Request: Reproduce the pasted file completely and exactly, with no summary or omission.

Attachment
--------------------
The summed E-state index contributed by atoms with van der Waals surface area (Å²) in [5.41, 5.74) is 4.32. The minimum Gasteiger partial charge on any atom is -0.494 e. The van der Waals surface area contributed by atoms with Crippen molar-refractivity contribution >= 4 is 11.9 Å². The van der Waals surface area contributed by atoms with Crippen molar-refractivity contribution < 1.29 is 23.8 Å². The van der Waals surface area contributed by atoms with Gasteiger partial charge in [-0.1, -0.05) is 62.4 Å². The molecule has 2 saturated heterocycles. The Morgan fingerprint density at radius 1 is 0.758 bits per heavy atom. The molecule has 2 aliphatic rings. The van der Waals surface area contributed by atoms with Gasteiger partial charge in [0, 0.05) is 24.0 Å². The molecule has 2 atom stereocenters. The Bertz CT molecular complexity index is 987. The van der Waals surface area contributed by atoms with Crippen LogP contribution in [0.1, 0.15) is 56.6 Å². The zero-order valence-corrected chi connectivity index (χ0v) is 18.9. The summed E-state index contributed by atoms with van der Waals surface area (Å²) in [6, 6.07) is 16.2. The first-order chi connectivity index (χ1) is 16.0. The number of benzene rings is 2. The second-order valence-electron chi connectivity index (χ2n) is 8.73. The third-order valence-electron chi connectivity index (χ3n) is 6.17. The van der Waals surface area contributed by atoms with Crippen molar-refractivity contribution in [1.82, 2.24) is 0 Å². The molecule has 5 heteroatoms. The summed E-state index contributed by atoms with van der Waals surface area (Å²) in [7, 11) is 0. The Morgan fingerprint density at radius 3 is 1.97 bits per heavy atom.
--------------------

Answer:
The summed E-state index contributed by atoms with van der Waals surface area (Å²) in [5.41, 5.74) is 4.32. The minimum Gasteiger partial charge on any atom is -0.494 e. The van der Waals surface area contributed by atoms with Crippen molar-refractivity contribution >= 4 is 11.9 Å². The van der Waals surface area contributed by atoms with Crippen molar-refractivity contribution < 1.29 is 23.8 Å². The van der Waals surface area contributed by atoms with Gasteiger partial charge in [-0.1, -0.05) is 62.4 Å². The molecule has 2 saturated heterocycles. The Morgan fingerprint density at radius 1 is 0.758 bits per heavy atom. The molecule has 2 aliphatic rings. The van der Waals surface area contributed by atoms with Gasteiger partial charge in [0, 0.05) is 24.0 Å². The molecule has 2 atom stereocenters. The Bertz CT molecular complexity index is 987. The van der Waals surface area contributed by atoms with Crippen LogP contribution in [0.1, 0.15) is 56.6 Å². The zero-order valence-corrected chi connectivity index (χ0v) is 18.9. The summed E-state index contributed by atoms with van der Waals surface area (Å²) in [6, 6.07) is 16.2. The first-order chi connectivity index (χ1) is 16.0. The number of benzene rings is 2. The second-order valence-electron chi connectivity index (χ2n) is 8.73. The third-order valence-electron chi connectivity index (χ3n) is 6.17. The van der Waals surface area contributed by atoms with Crippen molar-refractivity contribution in [1.82, 2.24) is 0 Å². The molecule has 5 heteroatoms. The summed E-state index contributed by atoms with van der Waals surface area (Å²) in [7, 11) is 0. The Morgan fingerprint density at radius 3 is 1.97 bits per heavy atom.